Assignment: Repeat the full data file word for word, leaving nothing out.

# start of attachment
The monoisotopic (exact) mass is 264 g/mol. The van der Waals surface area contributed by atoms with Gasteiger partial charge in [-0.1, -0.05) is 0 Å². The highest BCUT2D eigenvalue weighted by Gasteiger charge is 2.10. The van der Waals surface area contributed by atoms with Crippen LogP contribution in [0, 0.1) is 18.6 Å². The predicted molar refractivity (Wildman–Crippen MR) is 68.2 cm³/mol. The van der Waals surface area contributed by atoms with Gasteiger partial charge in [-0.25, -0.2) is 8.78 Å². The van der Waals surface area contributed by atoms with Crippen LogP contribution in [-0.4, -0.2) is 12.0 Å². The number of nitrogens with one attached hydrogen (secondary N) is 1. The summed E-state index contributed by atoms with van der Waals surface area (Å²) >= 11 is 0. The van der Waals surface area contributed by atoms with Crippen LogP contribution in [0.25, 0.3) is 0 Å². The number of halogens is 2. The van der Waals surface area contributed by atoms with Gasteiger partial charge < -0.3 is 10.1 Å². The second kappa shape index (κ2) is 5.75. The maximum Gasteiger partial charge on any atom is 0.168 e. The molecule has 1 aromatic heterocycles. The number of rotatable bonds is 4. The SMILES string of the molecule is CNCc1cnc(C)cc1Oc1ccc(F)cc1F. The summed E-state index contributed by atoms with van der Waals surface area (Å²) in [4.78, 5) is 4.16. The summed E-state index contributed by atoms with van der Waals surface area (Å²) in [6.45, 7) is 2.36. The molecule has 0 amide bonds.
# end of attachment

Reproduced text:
The monoisotopic (exact) mass is 264 g/mol. The van der Waals surface area contributed by atoms with Gasteiger partial charge in [-0.1, -0.05) is 0 Å². The highest BCUT2D eigenvalue weighted by Gasteiger charge is 2.10. The van der Waals surface area contributed by atoms with Crippen LogP contribution in [0, 0.1) is 18.6 Å². The predicted molar refractivity (Wildman–Crippen MR) is 68.2 cm³/mol. The van der Waals surface area contributed by atoms with Gasteiger partial charge in [-0.25, -0.2) is 8.78 Å². The van der Waals surface area contributed by atoms with Crippen LogP contribution in [-0.4, -0.2) is 12.0 Å². The number of nitrogens with one attached hydrogen (secondary N) is 1. The summed E-state index contributed by atoms with van der Waals surface area (Å²) >= 11 is 0. The van der Waals surface area contributed by atoms with Crippen LogP contribution in [0.25, 0.3) is 0 Å². The number of halogens is 2. The van der Waals surface area contributed by atoms with Gasteiger partial charge < -0.3 is 10.1 Å². The second kappa shape index (κ2) is 5.75. The maximum Gasteiger partial charge on any atom is 0.168 e. The molecule has 1 aromatic heterocycles. The number of rotatable bonds is 4. The SMILES string of the molecule is CNCc1cnc(C)cc1Oc1ccc(F)cc1F. The summed E-state index contributed by atoms with van der Waals surface area (Å²) in [4.78, 5) is 4.16. The summed E-state index contributed by atoms with van der Waals surface area (Å²) in [6.45, 7) is 2.36. The molecule has 0 amide bonds.